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Keepin' it Real: EA Sports NCAA Football '14 Has a New Gameplay Engine

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EA Sports is committed to making the gameplay experience in their newest NCAA game as realistic as possible.

The read option is more realistic in the newest EA Sports NCAA game.
The read option is more realistic in the newest EA Sports NCAA game.
US PRESSWIRE

The newest iteration of EA Sports' legendary NCAA game franchise will be as varied, challenging, and ultimately fun as any of its predecessors. One area that they have improved upon a lot is the gound game, an area which always proved a bit of a difficulty for me, in particularly when running a read option. In a sense, it was about as effective as flipping a coin. It falls heads, you gain four yards. It falls false, you lose two or three. It just didn't have the "read and react" feel to it that it should.

That, apparently, has changed. If you haven't played the demo version for your XBox or Playstation, then do it. Juco and Whiskey Wednesday have, and they were pleased to report that the running game, in particular the read option, is much better this go around. (Of course, they were running it with Johnny Manziel Texas A&M's QB #2, but the point remains that it's sleeker and more true-to-form) It's more realistic in that it requires quick thinking and an understanding of the defense's movements and formations to execute well. The downfield blocking from receivers and pulling guards is also noticeably better, elements of the game which are crucial to any rushing attack, especially a read option out of the shotgun.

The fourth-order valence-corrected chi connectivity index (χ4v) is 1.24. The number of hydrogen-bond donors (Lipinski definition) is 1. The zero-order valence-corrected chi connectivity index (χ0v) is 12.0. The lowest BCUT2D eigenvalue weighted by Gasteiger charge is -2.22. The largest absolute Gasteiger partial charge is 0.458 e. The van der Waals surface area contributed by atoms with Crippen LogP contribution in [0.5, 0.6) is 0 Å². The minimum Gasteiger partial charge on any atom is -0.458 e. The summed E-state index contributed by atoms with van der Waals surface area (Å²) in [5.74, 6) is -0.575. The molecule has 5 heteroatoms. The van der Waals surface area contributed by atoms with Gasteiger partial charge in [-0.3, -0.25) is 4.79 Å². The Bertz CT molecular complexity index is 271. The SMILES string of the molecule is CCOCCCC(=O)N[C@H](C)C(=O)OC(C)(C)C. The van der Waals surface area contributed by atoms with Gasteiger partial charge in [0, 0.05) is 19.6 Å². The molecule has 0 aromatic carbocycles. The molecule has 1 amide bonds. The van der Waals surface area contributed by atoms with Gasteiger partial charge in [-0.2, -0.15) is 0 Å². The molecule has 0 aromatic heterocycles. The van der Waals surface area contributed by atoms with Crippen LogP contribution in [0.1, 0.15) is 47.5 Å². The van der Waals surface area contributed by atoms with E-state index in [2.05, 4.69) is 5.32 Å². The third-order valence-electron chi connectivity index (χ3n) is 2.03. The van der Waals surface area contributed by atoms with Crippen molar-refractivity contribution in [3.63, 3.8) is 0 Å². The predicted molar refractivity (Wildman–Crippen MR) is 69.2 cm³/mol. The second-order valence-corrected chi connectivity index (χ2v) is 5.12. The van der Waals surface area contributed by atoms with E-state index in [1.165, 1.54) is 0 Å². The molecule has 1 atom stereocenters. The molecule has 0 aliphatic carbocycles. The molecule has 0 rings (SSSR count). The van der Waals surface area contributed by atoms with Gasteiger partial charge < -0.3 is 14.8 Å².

This should be exciting to Ole Miss fans, as Hugh Freeze's read option attack with Bo Wallace, Jeff Scott, and others should be a more reliable part of the Rebel playbook in NCAA '14. Scott is certain to be a jitterbug of a back, while Wallace can't be that bad, right? Regardless, I'm looking forward to giving it a shot and seeing just how real EA Sports' take on the newest college football offenses is.